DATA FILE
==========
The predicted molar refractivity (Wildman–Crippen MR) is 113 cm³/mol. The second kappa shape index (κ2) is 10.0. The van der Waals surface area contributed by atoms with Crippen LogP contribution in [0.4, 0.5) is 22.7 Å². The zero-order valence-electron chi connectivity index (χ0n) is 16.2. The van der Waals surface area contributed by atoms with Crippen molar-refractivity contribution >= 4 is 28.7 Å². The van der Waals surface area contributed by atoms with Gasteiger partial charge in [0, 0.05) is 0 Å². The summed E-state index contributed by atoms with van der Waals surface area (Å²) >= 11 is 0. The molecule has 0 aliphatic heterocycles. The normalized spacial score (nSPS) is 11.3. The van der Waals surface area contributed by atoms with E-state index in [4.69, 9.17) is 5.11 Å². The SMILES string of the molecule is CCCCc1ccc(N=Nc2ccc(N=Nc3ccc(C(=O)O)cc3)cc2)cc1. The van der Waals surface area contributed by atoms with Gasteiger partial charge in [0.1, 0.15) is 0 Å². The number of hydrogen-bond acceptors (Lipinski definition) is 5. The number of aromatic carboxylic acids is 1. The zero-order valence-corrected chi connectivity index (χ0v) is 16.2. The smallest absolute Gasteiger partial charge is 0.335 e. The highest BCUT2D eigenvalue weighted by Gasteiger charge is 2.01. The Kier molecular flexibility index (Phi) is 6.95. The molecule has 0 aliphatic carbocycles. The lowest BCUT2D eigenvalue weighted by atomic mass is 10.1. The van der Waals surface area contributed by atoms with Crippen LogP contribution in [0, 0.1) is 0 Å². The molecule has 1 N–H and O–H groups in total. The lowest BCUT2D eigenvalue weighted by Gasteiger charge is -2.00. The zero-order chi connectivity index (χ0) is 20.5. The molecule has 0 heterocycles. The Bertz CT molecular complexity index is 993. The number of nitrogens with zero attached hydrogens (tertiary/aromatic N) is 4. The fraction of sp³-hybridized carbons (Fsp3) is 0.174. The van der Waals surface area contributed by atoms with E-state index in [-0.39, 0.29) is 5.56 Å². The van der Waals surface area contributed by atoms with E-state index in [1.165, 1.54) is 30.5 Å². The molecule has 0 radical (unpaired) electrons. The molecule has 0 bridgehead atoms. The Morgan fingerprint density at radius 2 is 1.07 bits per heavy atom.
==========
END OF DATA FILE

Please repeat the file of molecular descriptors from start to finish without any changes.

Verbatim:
The predicted molar refractivity (Wildman–Crippen MR) is 113 cm³/mol. The second kappa shape index (κ2) is 10.0. The van der Waals surface area contributed by atoms with Crippen LogP contribution in [0.4, 0.5) is 22.7 Å². The zero-order valence-electron chi connectivity index (χ0n) is 16.2. The van der Waals surface area contributed by atoms with Crippen molar-refractivity contribution >= 4 is 28.7 Å². The van der Waals surface area contributed by atoms with Gasteiger partial charge in [0, 0.05) is 0 Å². The summed E-state index contributed by atoms with van der Waals surface area (Å²) >= 11 is 0. The molecule has 0 aliphatic heterocycles. The normalized spacial score (nSPS) is 11.3. The van der Waals surface area contributed by atoms with E-state index in [4.69, 9.17) is 5.11 Å². The SMILES string of the molecule is CCCCc1ccc(N=Nc2ccc(N=Nc3ccc(C(=O)O)cc3)cc2)cc1. The van der Waals surface area contributed by atoms with Gasteiger partial charge in [0.1, 0.15) is 0 Å². The number of hydrogen-bond acceptors (Lipinski definition) is 5. The number of aromatic carboxylic acids is 1. The zero-order valence-corrected chi connectivity index (χ0v) is 16.2. The smallest absolute Gasteiger partial charge is 0.335 e. The highest BCUT2D eigenvalue weighted by Gasteiger charge is 2.01. The Kier molecular flexibility index (Phi) is 6.95. The molecule has 0 aliphatic carbocycles. The lowest BCUT2D eigenvalue weighted by atomic mass is 10.1. The van der Waals surface area contributed by atoms with Crippen LogP contribution in [0, 0.1) is 0 Å². The molecule has 1 N–H and O–H groups in total. The lowest BCUT2D eigenvalue weighted by Gasteiger charge is -2.00. The zero-order chi connectivity index (χ0) is 20.5. The molecule has 0 heterocycles. The Bertz CT molecular complexity index is 993. The number of nitrogens with zero attached hydrogens (tertiary/aromatic N) is 4. The fraction of sp³-hybridized carbons (Fsp3) is 0.174. The van der Waals surface area contributed by atoms with E-state index in [-0.39, 0.29) is 5.56 Å². The van der Waals surface area contributed by atoms with E-state index in [1.165, 1.54) is 30.5 Å². The molecule has 0 radical (unpaired) electrons. The molecule has 0 bridgehead atoms. The Morgan fingerprint density at radius 2 is 1.07 bits per heavy atom.